Jeffrey T. "The Written City: Urban Planning, Computer Networks,
and Civic Literacies." Bruce McComiskey and Cynthia Ryan, eds.
City Comp: Identities, Spaces, Practices. Albany: SUNY Press,
Grabill looks at the ways cities are written through policy and data structures. Specifically, he considers the role of local citizens in Mechanicsville, Ga., and the rhetorical power inherent in the transformation of data about a place and prospective developments as it gets converted into and recirculated as information. What Grabill calls “the rhetorical turn in urban planning” is significant for the way it values the tacit knowledge of “non-expert” citizens. The chapter is also written in media res or, that is, before the community planning initiative was completed.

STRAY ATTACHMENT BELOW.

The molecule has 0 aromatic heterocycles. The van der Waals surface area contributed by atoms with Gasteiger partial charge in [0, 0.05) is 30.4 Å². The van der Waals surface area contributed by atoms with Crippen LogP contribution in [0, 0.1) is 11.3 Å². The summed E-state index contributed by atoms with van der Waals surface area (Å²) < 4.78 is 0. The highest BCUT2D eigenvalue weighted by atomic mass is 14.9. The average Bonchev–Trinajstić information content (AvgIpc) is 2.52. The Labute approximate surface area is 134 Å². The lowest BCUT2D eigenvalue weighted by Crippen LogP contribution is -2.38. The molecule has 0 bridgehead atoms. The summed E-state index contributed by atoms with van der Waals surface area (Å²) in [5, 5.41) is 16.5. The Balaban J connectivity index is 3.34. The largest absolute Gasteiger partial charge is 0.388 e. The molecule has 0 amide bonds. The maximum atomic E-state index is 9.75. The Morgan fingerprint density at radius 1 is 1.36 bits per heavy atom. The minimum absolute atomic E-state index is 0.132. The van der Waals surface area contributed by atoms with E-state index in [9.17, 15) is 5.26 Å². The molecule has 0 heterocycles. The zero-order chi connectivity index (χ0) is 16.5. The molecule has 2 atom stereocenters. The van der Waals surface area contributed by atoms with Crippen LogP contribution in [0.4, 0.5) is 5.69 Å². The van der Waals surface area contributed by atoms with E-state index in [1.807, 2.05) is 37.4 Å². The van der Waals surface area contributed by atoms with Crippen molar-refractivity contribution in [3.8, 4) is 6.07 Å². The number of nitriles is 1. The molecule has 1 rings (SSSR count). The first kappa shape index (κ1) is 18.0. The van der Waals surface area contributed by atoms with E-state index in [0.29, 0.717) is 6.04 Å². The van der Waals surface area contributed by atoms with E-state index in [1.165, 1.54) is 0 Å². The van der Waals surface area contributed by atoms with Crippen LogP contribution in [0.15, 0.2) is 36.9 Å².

Overview statement: “This chapter is an exploration of how cities are written, how they can be written by citizens, and how the writing of a city can be the context for a writing class” (128).
“[Because civic life will become increasingly mediated by technologies] it piques the imagination to consider what computer-mediated civic life might look like, but it also should cause us to conside more mundane implications” (138c). The mundane implications are small involvements with uncertain outomes.
- Related sources:
- Short, John Rennie, The Urban Order: An Introduction to Cities, Culture, and Power.
- Johnson, Robert, User-Centered Technology: A Rhetorical Theory of Computers and Other Mundane Artifacts.
- Sawicki and Craig, “The Democratizatoin of Data: Bridging the Gap for Community Groups.” APA Journal 62 (1996): 512-23.